May 30, 2007


Went to MASS MoCA this weekend and was lucky enough to see one of Theo Jansen's Strandbeests, Animaris Percipiere, in "person." Jansen's sculptures are kinetic sculptures that he has designed using PVC pipes that employ the wind on the beach to move around in the manner of an "organic" being. He simulates the process of natural selection by nurturing, testing and discarding models which do not work. The Strandbeests have reached a level of sophistication where sensors tell them if they have strayed into the water or into the dry sand of the upper beach where they can't walk, and also if conditions are such that they have to drop anchor until a storm passes or more favorable wind conditions occur. Jansen is another one of these people who are challenging the notion of "Artificial Intelligence," with the concept that, if it acts like it is alive, then perhaps it is alive; sort of like the programmer of the A.L.I.C.E. program who controversially won some AI competitions because his program acted as though it could hold a conversation, based on generic linguistic prompts. The AI community eventually denounced him because the program did not conform to the standards set that determine what "cognition" is, despite the fact, that, to the participant, the program exhibited every characteristic of being "alive."

Jansen hopes to some day release his creations into the wild and allow them to live out their own autonomous lives--to the eye, creatures, despite the fact that they are inorganic. Looking at the Animaric Percipiere got me thinking about poetics, the idea of authorship and the agency we attribute to poems and the creators of poems. It struck me that Jansen's sculptures correspond to my idea of poetics in some pretty profound ways. What I wish to do with poems is to give the veneer of 'intent,' without actually imbuing them with any intent as such. The poem exhibits all of the trappings of life, yet it is inert. It can exist in the wild following the program of its own primitive existence, yet it is only a simulacra, not a living, breathing thing. Yet the difference between the poem and the author seems ultimately academic. I may be an organic being, but generally what I do is react to outside stimuli in a way that is somehow hardwired or preordained. The rituals of my consciousness are not so very different from the programed motions of the Strandbeests. The beauty of the sculptures lies both in their ability to function autonomously, and to the way that they are also avatars of Jansen's own consciousness.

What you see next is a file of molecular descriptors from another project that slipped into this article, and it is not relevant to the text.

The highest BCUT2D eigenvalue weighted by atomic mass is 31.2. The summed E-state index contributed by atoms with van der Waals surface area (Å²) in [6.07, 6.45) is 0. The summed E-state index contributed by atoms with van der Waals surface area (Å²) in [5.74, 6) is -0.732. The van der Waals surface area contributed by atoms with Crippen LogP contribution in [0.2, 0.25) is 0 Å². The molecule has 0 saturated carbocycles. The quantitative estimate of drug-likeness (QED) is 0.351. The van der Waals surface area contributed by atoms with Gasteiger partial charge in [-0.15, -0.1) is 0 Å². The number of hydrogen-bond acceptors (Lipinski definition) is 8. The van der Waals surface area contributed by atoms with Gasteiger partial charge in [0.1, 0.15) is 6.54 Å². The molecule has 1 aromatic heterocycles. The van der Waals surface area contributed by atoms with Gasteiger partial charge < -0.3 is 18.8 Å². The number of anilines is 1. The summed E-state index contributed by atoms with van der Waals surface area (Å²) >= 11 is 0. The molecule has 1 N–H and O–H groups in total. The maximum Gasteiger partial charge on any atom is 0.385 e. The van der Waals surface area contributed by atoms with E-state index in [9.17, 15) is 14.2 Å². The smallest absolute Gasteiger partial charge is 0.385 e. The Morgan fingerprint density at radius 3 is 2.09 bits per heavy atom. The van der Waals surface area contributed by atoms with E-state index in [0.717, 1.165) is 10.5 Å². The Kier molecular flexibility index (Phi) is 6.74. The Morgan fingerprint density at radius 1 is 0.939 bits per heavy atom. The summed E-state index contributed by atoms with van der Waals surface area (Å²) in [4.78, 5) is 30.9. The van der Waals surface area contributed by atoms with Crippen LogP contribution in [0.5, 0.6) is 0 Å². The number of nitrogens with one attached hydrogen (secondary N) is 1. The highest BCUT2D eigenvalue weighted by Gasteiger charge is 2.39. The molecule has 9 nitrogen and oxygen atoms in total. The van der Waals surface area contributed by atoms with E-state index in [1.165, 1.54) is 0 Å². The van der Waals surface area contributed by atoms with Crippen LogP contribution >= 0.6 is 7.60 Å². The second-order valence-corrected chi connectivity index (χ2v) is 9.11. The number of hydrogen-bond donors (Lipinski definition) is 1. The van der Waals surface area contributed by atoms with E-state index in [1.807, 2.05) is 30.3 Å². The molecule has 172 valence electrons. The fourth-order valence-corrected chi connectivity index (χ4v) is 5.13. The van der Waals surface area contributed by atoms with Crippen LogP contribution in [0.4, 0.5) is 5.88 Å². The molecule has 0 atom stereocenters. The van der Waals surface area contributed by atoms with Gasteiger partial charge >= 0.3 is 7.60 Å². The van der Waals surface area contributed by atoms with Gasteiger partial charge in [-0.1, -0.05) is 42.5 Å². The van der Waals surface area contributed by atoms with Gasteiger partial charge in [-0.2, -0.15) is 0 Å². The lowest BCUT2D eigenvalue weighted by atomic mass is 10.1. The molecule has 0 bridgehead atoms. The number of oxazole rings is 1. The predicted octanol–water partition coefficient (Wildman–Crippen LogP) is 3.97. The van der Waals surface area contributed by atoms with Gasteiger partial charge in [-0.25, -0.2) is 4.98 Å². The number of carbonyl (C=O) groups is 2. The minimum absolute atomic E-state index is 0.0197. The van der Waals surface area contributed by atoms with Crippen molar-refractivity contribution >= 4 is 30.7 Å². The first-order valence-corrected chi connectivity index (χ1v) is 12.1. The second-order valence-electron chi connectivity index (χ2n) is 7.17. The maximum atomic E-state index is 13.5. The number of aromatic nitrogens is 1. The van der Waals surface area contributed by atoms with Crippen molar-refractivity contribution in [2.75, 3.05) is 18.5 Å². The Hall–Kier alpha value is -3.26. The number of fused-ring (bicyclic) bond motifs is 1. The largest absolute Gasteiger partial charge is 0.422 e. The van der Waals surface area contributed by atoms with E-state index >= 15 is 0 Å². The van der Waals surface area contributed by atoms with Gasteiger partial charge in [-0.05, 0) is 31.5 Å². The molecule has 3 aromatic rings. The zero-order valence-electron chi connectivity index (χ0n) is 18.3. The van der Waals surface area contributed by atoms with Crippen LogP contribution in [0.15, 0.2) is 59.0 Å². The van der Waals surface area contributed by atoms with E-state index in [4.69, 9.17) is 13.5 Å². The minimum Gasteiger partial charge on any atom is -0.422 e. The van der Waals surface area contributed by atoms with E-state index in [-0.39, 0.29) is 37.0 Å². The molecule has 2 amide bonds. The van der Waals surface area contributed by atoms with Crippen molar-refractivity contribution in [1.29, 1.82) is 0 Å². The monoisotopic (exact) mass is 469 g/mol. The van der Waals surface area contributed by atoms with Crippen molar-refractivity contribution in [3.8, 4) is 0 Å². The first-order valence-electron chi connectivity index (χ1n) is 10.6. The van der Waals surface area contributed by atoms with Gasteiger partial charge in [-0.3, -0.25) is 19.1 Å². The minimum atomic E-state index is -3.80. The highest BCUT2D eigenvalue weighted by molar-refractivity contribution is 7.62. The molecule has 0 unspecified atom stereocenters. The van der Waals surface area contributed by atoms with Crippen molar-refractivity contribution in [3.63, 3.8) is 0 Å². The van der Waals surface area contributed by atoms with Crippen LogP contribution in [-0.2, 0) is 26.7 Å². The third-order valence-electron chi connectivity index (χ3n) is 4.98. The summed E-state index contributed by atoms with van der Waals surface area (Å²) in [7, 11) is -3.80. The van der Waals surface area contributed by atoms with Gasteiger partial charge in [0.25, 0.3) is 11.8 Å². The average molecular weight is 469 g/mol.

What I want for my poems is to give the illusion of intent, of life, of quickness without instilling in them any actual 'intent' as regards the traditional understandings of cognition. They will make their small motions and protect themselves, as they have been fashioned; but their actual purpose or intent is as obscure as my own actual purpose or intent. If adequately fashioned, they will stumble their way into the world and persevere. Much in the same manner that I, myself, have. Ultimately their purpose is ambiguous, as is the purpose of the herd of Stranbeests lurching along the shore, to eventually dissolve into the sea or to wind up as skeletal debris.

Gazing at the lattice of the Strandbeest I wondered about the Romantic 'I,' and the sacred conventions of art that dictate that the creations of I should be merely shed skins, the scratchings and leavings of I and not entities unto themselves--that the poem I write is simply a trace of my own unmalleable consciousness. That my consciousness exists at all. Perhaps it is the poems that create the person and not vice versa. Most of the time I feel not altogether different from a Strandbeest, lurching around in my preordained ways, my eyes blank windows on the word--betraying every semblance of consciousness, but yet I am merely a process, as the poems themselves are processes. When the wind blows too strong I hammer my little stake into the sand and wait for more hospitable gusts and when the wind blows favorably I scrawl my poems, who, in turn will do the same. Someday you will find them on the beach, fanning their fragile wings and nailing their nails into the strand--perhaps even when I am a significantly less animate but perhaps no less sentient skeleton.


Elisa Gabbert said...

The question is really more whether the program is conscious than "alive" ... I think "alive" is more well-defined than "conscious."

Mark said...

Yes. I am certain that I am alive, but how can I be certain that I am really "conscious," or conscious to a greater extent than and object or a program.